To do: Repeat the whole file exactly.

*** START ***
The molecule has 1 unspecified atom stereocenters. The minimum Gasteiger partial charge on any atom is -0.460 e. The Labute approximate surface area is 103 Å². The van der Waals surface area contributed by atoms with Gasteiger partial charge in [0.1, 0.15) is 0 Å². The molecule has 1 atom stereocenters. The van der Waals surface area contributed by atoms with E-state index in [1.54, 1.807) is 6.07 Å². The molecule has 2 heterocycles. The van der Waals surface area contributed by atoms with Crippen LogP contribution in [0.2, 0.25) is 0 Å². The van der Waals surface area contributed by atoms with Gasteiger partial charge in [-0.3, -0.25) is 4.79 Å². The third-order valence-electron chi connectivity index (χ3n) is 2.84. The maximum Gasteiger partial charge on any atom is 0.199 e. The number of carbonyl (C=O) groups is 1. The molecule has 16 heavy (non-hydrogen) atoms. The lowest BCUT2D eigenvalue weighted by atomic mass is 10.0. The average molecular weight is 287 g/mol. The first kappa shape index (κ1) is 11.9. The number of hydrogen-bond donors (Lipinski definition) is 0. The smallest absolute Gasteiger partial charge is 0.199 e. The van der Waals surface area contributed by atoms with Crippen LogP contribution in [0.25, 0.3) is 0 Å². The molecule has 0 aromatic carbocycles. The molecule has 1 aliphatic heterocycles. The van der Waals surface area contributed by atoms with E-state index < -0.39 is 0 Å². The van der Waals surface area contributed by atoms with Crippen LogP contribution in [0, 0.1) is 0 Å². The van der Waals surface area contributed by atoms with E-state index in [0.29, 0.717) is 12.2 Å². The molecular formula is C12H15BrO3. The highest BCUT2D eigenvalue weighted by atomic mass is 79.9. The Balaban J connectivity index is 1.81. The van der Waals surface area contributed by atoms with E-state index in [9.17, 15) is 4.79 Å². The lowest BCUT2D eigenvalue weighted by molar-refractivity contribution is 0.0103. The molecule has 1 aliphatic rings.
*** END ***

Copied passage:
The molecule has 1 unspecified atom stereocenters. The minimum Gasteiger partial charge on any atom is -0.460 e. The Labute approximate surface area is 103 Å². The van der Waals surface area contributed by atoms with Gasteiger partial charge in [0.1, 0.15) is 0 Å². The molecule has 1 atom stereocenters. The van der Waals surface area contributed by atoms with E-state index in [1.54, 1.807) is 6.07 Å². The molecule has 2 heterocycles. The van der Waals surface area contributed by atoms with Crippen LogP contribution in [0.2, 0.25) is 0 Å². The van der Waals surface area contributed by atoms with Gasteiger partial charge in [-0.3, -0.25) is 4.79 Å². The third-order valence-electron chi connectivity index (χ3n) is 2.84. The maximum Gasteiger partial charge on any atom is 0.199 e. The number of carbonyl (C=O) groups is 1. The molecule has 16 heavy (non-hydrogen) atoms. The lowest BCUT2D eigenvalue weighted by atomic mass is 10.0. The average molecular weight is 287 g/mol. The first kappa shape index (κ1) is 11.9. The number of hydrogen-bond donors (Lipinski definition) is 0. The smallest absolute Gasteiger partial charge is 0.199 e. The van der Waals surface area contributed by atoms with Crippen LogP contribution in [0.25, 0.3) is 0 Å². The molecule has 0 aromatic carbocycles. The molecule has 1 aliphatic heterocycles. The van der Waals surface area contributed by atoms with E-state index < -0.39 is 0 Å². The van der Waals surface area contributed by atoms with Crippen LogP contribution in [0, 0.1) is 0 Å². The van der Waals surface area contributed by atoms with E-state index in [0.29, 0.717) is 12.2 Å². The molecular formula is C12H15BrO3. The highest BCUT2D eigenvalue weighted by atomic mass is 79.9. The Balaban J connectivity index is 1.81. The van der Waals surface area contributed by atoms with E-state index in [9.17, 15) is 4.79 Å². The lowest BCUT2D eigenvalue weighted by molar-refractivity contribution is 0.0103. The molecule has 1 aliphatic rings.